Mr Kaushik Mukherjee, a noted Kolkata based film director who now calls himself “Q”, has made a film currently exhibited in a Berlin film festival. According to a national daily newspaper the film is being widely discussed in Berlin. The title of the film is a crude Hindustani expletive, unmentionable in any civilized society, denoting a homosexual. Reportedly the film itself is distinguished by unrelenting footage of explicit sex. Perhaps the fact that European audiences are thrilled by the film may have tickled the vanity of the director and others associated with the film. Clearly, according to some the making of the film proves that India has arrived as a developed society. India now has demonstrated that it can be crude, obscene and perverse, qualities no doubt which denote liberation from old world, obsolete prudery.
This scribe has always consciously tried to avoid being a prude. Be liberal! Live and let live! One lives by these axioms. But now one does not mind being labeled a prude if that is what outright opposition to exhibiting the film in India would entail. The film has not yet been released in India . One is confident that Mr Mukherjee is a talented film director dedicated to his art. Although it is unfortunate that the only inspiration he reportedly acknowledged from Satyajit Ray is that the greatest giant of cinema shot most of his early classics in black and white instead of colour. Recall the scene from a Ray film in which a groom alone in bed after the bridal night wonderingly holds a lady’s hairpin in his hand with happy recall. That scene conveyed a night of passion with consummate artistry more effectively than any pornography would.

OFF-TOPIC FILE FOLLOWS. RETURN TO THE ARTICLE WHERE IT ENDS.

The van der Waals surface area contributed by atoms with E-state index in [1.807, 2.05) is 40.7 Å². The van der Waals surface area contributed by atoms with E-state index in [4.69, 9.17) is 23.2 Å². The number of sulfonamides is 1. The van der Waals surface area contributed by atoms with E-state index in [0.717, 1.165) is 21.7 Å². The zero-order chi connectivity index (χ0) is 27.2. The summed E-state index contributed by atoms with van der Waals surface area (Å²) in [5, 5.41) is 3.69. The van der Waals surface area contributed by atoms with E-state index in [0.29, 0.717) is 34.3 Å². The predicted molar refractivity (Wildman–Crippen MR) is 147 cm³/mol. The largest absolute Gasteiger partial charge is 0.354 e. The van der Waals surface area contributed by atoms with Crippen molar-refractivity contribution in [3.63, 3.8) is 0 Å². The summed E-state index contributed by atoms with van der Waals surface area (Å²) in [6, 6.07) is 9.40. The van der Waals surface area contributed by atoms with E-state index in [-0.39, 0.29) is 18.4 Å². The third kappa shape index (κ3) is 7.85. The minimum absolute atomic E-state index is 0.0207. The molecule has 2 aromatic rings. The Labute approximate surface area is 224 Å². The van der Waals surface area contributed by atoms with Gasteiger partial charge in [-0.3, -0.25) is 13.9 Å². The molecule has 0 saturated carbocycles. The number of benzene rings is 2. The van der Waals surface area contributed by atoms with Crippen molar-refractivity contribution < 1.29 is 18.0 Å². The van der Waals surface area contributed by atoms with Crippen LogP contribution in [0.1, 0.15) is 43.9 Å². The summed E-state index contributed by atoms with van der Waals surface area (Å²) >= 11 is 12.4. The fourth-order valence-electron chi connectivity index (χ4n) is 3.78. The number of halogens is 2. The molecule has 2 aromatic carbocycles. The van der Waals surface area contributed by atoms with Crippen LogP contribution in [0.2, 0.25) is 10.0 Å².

The question to be faced in India is how much permissive culture inspired by western norms our society should accept in the garb of globalization. It is a fair and relevant question. The answer to it profoundly affects the direction in which our nation will evolve during the information era. The question is not related merely to Mr Mukherjee’s film. It arises from many facets of our public conduct prevalent today.
For instance, the national daily newspaper that reported the showing of the film in Berlin put the story on page one and uninhibitedly published the expletive title of the film. Is it all right to use explicit, abusive language among women and children who undoubtedly comprise part of the newspaper’s readership? Perhaps that is the current credo. If so, we need to drastically amend our laws of obscenity and stop punishing those guilty of lesser obscenity. But as long as the present laws prevail one can only resist the release of Mr Mukherjee’s film in India. One will do that even if one is out of step with modern India. One would rather be a prude than crude.